Now that the days of easy credit and rampant consumerism appear to be over, for the time being at least, it would be nice to think that we might acquire a more balanced relationship with money. Unfortunately, it’s unlikely to be that simple. One reason why is exposed by Prof Vohs’s latest findings, to be published soon in the journal Psychological Science.

Prof Vohs and the psychologists Xinyue Zhou of Sun Yat-sen University in Guangzhou, China, and Roy Baumeister of Florida State University, Tallahassee, found that people who felt rejected by others, or were subjected to physical pain, were subsequently less likely to give a monetary gift in a game situation. The researchers then went on to show that just handling paper money could reduce the distress associated with social exclusion, and also diminish the physical pain caused by touching hot water.

The psychologists Stephen Lea at the University of Exeter, UK, and Paul Webley at the University of London believe that it acts on our minds rather like an addictive drug, giving it the power to drive some of us to compulsive gambling, overwork or obsessive behaviour “It is an interesting possibility that all these are manifestations of a broader addiction to money,” says Prof Lea. Compulsion appears to be a problem for people with several money-related disorders which are increasingly being identified by psychologists.

Profs Lea and Webley propose that money, like nicotine or cocaine, can activate the brain’s pleasure centres. There’s even evidence for the notion of ‘addiction’ to money in brain imaging studies. In one experiment, for example, a team led by Samuel McClure, at Princeton University, asked volunteers to choose between receiving a voucher for right then, or a higher-value one a few weeks later. Those who chose the instant reward showed brain activity in the areas linked with emotion, especially the limbic system, which is known to be involved in much impulsive behaviour and drug addiction. Those choosing the delayed reward showed activity in areas such as the prefrontal cortex known to be involved in rational planning.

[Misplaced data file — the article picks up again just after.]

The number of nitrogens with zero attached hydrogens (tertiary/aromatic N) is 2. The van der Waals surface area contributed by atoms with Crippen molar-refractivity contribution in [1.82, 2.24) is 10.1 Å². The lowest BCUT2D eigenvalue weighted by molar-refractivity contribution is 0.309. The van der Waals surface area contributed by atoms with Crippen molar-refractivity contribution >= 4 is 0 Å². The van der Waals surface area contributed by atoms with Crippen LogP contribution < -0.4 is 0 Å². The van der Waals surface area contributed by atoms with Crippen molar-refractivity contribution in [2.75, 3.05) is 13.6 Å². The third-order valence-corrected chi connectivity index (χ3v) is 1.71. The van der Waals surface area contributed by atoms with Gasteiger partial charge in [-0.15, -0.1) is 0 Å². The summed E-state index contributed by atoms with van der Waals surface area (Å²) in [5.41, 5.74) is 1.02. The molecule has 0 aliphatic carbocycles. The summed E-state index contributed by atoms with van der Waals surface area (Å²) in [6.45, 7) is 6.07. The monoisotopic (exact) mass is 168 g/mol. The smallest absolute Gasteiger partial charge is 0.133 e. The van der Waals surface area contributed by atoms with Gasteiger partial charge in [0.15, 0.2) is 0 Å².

The idea that money taps into brain circuits evolved to make biologically important activities rewarding is given a further boost by another strange discovery. In an attempt to provide an evolutionary explanation for our motivation to strive for money in present-day societies, Barbara Briers of the HEC business school in Paris, France, and colleagues decided to test whether our appetite for cash is related to our appetite for food.

Hungry volunteers were less likely to donate to charity than those who were satiated; those primed to have a high desire for money, by having imagined winning a big lottery, went on to eat the most sweets in a taste test; and people whose appetites had been piqued by sitting in a room with a delicious smell, gave less money in a game situation than those who played in a normal-smelling room.Briers reckons this indicates that our brain processes ideas about money using the same pathways evolved to think about food. If she is correct, it puts a whole new spin on the term ‘greedy bankers.’